Down On the Farm

PigsOne should be so lucky to live on a farm!  Surrounded by animals of all kinds and handling the challenges each day that go along with them!

Getting up at 3:00 am, getting dressed and going to  the barn, in the pouring down rain on a very cold, dark December night to “nurse” the new, ten little piglets, is really a chore to be reckoned with.  But, you can do it, and do it you must if you are raising pigs on a farm.

Other chores are not so bad or distasteful.  Actually most are down-right enjoyable to do in the sunny, warm weather on a pretty day.  Feeding is the biggest thing and  EVERYBODY wants to eat, of course.  Fortunately, we have a good bit of pasture for the  cattle, sheep, goats and horses, but, come winter time it takes a lot of hay and grain to supplement.

The chickens, turkeys and ducks kinda free roam around the farm and aside from their daily corn and laying mash are pretty much on their own.  There are also two pet, wondering pigs, one big “Honey” and one small “Tiny,” which have the run of the barn yard.  Then there are the rabbits, which are kept in hutches and little yards.  The donkeys, “Jackie” and “Ashley,” protect the sheep against coyotes and other predators, like fox, wild dogs and predator birds, such as owls and hawks.

Then there are the two dogs, which are guard dogs. One Great Pyrenees, Commadore, Labra-Doodle sorta mix named “Kiba” (Hebrew for Protector) and a smaller Australian Cattle Dog, named Jilly Bug.  They do a great job around the farm and we couldn’t do without them.

Then there are the four cats, who all have names and individual personalities.  Barnsy, who never goes to the barn, Little Bit, Yellow Bell, and Cherrio.  They are all a delight, most of the time, good mousers and add a lot of charm to the old farm.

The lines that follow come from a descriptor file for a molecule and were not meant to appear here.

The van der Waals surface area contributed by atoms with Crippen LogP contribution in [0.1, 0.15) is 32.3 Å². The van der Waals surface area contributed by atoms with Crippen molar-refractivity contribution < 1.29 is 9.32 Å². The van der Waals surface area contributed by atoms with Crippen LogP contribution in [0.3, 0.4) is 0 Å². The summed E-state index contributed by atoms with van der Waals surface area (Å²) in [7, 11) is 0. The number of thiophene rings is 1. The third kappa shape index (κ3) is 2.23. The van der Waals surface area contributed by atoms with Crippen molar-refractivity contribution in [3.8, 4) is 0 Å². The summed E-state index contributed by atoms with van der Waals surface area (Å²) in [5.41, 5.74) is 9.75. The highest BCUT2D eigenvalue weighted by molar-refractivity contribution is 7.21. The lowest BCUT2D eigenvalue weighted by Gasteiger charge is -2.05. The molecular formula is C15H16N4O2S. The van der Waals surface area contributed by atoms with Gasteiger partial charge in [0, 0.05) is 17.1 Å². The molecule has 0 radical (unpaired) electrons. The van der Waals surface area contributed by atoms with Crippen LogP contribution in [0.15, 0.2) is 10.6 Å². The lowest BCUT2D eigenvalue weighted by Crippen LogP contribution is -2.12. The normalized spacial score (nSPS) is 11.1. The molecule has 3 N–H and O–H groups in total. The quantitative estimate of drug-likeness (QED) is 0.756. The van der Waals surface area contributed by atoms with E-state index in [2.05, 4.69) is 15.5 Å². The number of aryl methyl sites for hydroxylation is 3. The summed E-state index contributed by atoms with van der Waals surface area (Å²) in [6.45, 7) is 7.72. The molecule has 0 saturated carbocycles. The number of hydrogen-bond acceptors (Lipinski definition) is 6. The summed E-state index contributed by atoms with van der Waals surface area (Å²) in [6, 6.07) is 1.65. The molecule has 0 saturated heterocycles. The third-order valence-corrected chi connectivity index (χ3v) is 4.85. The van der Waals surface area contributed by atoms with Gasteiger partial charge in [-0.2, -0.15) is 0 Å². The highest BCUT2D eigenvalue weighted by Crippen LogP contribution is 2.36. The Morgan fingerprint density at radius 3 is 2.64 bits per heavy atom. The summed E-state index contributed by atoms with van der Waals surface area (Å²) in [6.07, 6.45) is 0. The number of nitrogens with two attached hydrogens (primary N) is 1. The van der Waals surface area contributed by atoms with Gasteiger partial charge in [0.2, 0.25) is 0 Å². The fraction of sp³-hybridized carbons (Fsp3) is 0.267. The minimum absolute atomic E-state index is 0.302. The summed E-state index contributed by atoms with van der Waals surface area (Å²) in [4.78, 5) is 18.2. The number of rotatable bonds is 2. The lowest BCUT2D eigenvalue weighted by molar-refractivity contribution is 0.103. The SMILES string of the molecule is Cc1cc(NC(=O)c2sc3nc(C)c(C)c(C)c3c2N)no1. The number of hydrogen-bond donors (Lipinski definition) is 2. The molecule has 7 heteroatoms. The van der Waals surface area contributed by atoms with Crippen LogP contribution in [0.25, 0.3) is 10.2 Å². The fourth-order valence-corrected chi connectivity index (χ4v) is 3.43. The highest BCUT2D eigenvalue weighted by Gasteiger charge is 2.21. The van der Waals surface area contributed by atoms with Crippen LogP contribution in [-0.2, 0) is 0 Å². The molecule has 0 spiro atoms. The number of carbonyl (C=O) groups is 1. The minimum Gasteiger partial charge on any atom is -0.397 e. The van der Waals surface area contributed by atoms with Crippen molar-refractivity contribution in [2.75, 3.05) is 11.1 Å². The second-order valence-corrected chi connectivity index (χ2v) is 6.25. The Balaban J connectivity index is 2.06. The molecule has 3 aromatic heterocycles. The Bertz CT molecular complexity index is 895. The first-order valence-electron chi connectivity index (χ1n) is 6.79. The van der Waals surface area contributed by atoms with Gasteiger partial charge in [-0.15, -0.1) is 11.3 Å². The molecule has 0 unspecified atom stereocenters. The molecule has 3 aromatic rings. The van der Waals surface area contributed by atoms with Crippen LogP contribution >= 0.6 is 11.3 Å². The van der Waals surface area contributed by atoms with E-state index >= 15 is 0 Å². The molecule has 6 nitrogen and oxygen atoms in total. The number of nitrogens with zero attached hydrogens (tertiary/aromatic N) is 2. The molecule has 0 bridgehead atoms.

The horses are Ginger, our buggy horse, (a Bay), Dixie,( good rider, her fold), Taffey, (our throw you off Palomino), Lady,(beautiful chestnut) good Quarter Horse,  and one-eyed Harley  beautiful Paint,(charity case), and Charlie (deceased Shetland pony) and Touch of Class (loaned out race horse). Each one has their own story and they don’t mind telling you!  The kids and grand-kids can tell you all about them!

In the last few weeks  of this winter, counting the pigs in November, we have had about 30 new babies on the farm; pigs, goats and sheep! Almost a thousand bales of hay to come in and put up, winter rye seed to sow, fencing to repair and build, and feeding and water care daily.  Even when it freezes!  And, I forgot to tell you about the Alpacas and the Milk Goat and her twins!

All in all, it is one exciting place.  My wife really loves it and says it is “Her” farm and I think it really is.  She does most of the feeding on the week-ends and just can’t get enough of it all!  She really loves it!  Thank goodness, we have some very good farm helpers, full time during the week!  We couldn’t do it all without them and I say “Thank You ” to them every day!

So, you think you might like to live on a farm?  It is really great in so many ways, having fresh farm eggs every day, a big vegetable garden, farm grown meat, and demonstrating to the extended family, how a moderate little” North Georgia Farm,” can really enhance your quality of living!  It ain’t no picnic, but it sure is a lot of fun!